When I was growing up, a gallery near us on Madison Avenue had a painting in its window which was the work of Victor Vasarely. Vasarely, who generally painted large canvases of geometric design, liked optical illusions: three-dimensional effects, banded swirls that seemed to be moving, and color-blocking. He was brought to my mind by a speaker, Jeff Collins, at a Hospicare event this past week. He spoke about life seeming to him more "real" as he involved himself in Hospice, and sat beside those who faced death.
The painting I remember was color-blocked: blues and purples alternated with bright yellows in a checkerboard. Each square was solid, and relatively plain: the kind of painting a museum-goer might scoff at. It was the overall effect, however, that made it worth looking at: these little solid blocks of blue or butter, though to objective measurement a single hue, took on for the human viewer a shaded effect. Each was most vibrant at the edges, especially where in contrast. Each faded at the middle, looking almost white in the riot of color surrounding.
This speaker reminded me of this effect we human beings experience. We face it constantly: a new idea, contrasting an old one, is exciting and dominant. A tradition we keep so well we do it without thinking fades to white. A day with nothing on the schedule feels liberating after a long week's work; a week's stay in the hospital, with everything erased from the schedule, grows tiresome. We crave, and need, both these aspects of life: what is fresh and brings variety, as well as what we can count on and what makes us feel grounded and sure.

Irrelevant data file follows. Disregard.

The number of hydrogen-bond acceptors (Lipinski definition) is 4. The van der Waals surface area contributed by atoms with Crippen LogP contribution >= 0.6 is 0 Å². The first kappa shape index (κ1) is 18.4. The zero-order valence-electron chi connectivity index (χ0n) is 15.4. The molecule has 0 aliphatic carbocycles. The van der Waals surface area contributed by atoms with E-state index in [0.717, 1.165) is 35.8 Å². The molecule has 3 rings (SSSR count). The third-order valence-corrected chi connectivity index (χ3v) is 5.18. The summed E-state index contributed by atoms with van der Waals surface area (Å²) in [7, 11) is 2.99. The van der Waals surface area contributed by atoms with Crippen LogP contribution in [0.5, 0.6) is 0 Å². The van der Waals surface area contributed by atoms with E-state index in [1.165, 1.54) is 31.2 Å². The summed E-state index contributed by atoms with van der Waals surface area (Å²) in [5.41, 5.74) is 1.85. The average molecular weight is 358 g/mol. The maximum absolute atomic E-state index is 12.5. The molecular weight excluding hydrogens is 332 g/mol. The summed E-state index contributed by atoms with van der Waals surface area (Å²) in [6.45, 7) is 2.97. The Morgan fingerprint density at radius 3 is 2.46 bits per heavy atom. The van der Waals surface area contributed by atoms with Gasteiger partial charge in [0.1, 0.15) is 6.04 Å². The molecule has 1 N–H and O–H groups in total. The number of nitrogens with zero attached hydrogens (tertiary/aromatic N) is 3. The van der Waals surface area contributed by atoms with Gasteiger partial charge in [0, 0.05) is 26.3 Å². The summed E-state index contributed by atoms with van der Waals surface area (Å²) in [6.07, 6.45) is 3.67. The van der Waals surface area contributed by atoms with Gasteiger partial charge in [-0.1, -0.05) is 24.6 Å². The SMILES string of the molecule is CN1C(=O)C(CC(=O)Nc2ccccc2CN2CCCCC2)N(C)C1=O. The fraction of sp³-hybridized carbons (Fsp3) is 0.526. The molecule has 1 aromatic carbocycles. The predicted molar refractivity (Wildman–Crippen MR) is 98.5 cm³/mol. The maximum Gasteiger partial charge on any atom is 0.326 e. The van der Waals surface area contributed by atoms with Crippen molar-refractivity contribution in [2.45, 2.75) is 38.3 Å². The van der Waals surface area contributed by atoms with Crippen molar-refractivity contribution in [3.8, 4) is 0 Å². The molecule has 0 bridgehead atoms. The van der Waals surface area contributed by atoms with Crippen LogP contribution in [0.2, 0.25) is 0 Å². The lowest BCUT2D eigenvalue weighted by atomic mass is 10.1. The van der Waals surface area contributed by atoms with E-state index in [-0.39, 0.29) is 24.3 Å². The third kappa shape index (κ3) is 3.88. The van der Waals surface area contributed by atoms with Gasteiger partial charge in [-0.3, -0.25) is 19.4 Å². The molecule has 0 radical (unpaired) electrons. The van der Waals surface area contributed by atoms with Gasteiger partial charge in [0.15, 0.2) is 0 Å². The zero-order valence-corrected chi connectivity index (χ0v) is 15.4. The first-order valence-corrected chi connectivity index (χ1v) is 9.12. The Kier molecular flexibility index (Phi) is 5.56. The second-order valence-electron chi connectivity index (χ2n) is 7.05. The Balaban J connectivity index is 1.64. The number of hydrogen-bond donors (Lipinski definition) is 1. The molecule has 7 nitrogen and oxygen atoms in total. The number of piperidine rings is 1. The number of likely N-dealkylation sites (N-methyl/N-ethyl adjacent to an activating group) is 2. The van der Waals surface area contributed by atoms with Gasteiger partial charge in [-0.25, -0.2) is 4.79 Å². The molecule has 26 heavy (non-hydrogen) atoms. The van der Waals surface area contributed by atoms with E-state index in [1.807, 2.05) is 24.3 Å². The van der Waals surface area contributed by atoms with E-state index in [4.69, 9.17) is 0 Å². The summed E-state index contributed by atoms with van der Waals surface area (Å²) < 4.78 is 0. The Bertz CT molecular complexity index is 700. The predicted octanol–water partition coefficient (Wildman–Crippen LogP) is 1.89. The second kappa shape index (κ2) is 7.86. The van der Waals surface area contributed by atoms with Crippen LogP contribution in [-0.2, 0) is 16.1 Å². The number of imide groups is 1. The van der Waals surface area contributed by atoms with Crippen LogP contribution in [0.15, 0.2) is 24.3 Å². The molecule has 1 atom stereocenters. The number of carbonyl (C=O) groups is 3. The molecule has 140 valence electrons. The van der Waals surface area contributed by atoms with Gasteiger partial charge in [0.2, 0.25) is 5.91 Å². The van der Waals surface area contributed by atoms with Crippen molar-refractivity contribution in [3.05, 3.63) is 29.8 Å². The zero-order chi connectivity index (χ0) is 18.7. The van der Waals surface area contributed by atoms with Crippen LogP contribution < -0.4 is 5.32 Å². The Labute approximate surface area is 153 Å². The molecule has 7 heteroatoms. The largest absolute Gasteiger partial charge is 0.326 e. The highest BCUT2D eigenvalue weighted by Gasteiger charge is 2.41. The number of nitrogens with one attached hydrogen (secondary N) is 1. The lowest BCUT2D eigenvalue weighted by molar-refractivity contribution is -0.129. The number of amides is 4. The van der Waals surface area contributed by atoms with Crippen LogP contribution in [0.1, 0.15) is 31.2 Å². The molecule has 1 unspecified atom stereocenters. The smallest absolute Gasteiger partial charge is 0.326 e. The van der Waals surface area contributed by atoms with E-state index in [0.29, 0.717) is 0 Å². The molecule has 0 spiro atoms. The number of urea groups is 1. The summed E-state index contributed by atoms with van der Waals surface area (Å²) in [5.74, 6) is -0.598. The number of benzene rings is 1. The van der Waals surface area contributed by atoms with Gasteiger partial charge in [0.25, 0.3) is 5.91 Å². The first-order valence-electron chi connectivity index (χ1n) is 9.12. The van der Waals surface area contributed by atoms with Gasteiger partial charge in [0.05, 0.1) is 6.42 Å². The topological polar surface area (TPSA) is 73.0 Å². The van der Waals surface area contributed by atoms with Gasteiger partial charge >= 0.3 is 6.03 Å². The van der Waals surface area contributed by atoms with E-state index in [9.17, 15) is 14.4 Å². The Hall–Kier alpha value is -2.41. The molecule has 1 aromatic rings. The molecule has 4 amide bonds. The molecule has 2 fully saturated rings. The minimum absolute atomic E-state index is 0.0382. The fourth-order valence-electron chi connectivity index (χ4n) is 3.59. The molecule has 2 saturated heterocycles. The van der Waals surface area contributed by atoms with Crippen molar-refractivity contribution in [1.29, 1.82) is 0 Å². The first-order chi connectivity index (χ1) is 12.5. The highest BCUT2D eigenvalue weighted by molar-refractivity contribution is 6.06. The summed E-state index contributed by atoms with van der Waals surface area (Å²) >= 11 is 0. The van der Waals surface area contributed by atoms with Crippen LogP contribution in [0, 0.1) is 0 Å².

There are times, however, when our lives as a whole start to feel less colorful than they once were. Perhaps the boundaries we have drawn around ourselves don't include enough contrast. If you are looking for something new and different, try reaching out through one of the ministries of the church. Don't just attend a program; pray about people who are different from yourselves, and then get involved. Nothing decorates a home like the feeling of gratitude that you have a place to live. Nothing makes one happier at work than remembering what it feels like to not have a job. Don't get involved for yourself, I'm not saying that; but Jesus tells us that we were made for contrast. Love your enemies! Help the poor and needy in distress! If you are the rich man (Matthew 19), and you ask Jesus what you need to do to inherit eternal life, what does he say? Sell it all, and give the money to the poor, and then come, follow. Contrast. Color. Life.
The Hospicare worker says, "Life feels more real when I sit beside those who are dying." Vasarely tells me, "Colors are their most vibrant when they are next to their opposites." Jesus says, "The first shall be last, and the last shall be first;" and, "the one who believes in me, even though they die, shall live." What, then, should we say? Where shall we find the richness of life?
Try something new, and good. Put yourself in an unfamiliar place. Sit beside the colors of another's life, and pray there... and you may find new color in your own.
In this colorful season, I am yours in Christ,